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Realizing the presence, promise, and power of the Kingdom of God.
8:18

Live oak

Live oak

This is the tree I’d be.

I stand with my grandson, looking at the spreading tree before us.  It is beautifully backlit by the sunlit morning sky over the low, inlet horizon.  We have been talking about the process of noticing.  He has informed me – to my great pleasure – that noticing involves more than just seeing.  A boy after my own heart.

So, we stand, and look and listen to the birds in the branches.  We feel the breeze coming off the water.  And we enjoy the beauty of the intricate tree.

I mentioned in the last post that I’d come back to a tree as a symbol.  It’s the predominant image in the passage I quoted from Psalm 92:

12 The righteous will flourish like a palm tree,
    they will grow like a cedar of Lebanon;
13 planted in the house of the Lord,
    they will flourish in the courts of our God.
14 They will still bear fruit in old age,
    they will stay fresh and green,
15 proclaiming, “The Lord is upright;
    he is my Rock, and there is no wickedness in him.”

Meaning no disrespect for a cedar of Lebanon (which I haven’t seen) or a palm (which I have), I must nominate a live oak as the picture-perfect example of a healthy spiritual life.  For me, the long, twisting branches exemplify a life of unexpected events, both downturns and upturns, met by faith.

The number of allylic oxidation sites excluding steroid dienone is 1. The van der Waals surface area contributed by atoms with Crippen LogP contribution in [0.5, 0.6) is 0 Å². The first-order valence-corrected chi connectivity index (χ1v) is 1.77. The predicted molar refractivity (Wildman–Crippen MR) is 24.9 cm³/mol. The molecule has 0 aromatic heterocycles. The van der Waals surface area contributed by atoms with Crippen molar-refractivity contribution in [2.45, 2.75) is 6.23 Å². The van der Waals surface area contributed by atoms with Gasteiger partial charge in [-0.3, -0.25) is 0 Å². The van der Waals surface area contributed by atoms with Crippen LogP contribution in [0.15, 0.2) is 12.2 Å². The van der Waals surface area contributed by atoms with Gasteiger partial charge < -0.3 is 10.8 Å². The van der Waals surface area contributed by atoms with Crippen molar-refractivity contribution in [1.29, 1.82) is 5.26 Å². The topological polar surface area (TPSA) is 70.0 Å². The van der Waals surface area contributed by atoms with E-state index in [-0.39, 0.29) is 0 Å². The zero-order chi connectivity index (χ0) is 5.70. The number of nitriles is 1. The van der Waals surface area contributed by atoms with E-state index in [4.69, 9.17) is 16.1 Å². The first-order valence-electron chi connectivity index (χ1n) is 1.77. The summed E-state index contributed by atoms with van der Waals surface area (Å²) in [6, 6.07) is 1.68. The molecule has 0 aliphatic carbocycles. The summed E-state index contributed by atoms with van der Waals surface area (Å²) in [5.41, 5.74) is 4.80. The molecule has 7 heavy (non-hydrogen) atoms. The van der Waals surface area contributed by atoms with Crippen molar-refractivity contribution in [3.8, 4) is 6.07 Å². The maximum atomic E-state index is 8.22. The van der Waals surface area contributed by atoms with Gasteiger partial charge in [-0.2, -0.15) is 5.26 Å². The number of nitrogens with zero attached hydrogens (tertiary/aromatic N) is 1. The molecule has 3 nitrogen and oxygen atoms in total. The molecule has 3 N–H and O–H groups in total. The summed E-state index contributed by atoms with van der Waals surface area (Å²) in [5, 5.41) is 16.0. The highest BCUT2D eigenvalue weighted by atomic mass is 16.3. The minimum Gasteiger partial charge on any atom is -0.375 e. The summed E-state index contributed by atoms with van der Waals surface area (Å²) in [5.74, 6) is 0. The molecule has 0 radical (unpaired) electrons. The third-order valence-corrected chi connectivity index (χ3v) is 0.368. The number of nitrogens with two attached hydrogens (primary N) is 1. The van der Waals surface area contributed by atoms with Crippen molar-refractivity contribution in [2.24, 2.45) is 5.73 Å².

And the long, horizontal reach of the tree seems to defy reason and gravity.  Not to mention provide shade.

A little way off, an elderly man sits, reading, in the shade of another live oak.  He is a good reminder to me that the flourishing of the tree depends upon it being planted in the house of the LORD.  Its vitality is dependent on the life-sustaining presence of God.

Early today, I found this dead tree, silhouetted against a gorgeous sky.  These verses above are promising more than just a long life.  The promise is that we will flourish into old age.  Continuing to produce fruit.

As the great philosopher, Spock, instructed, the hope is not simply to live long.  But also, to prosper.

I want this kind of productive longevity.  To have a sense of purpose and a be a blessing to those around me for as long as I am here.  The psalm envisions the tree being planted in the house of the LORD – in other words, living in continuous worship.  Enjoying the presence of God.  Each day an uninterrupted basking in the sunshine of all that he is.

I lift my grandson into the fork of the live oak.  He stands for a few minutes in the heart of the tree, feeling its strength around him.  I suppose this is the “fruit” of a live-oak believer – giving shade and strength and encouragement to those who come within reach.

It all starts with where we're planted.

Lord, make us these kind of trees.  Planted in your presence.  Bearing fruit throughout all the days you grant us.  To your glory.

Reader: that’s my nominated tree.  What’s yours?

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Bruce Van Patter

As a freelance illustrator, graphic recorder, and author, Bruce is on a lifelong journey to delight in the handiwork of the Creator. And he’s always ready for fellow travelers.

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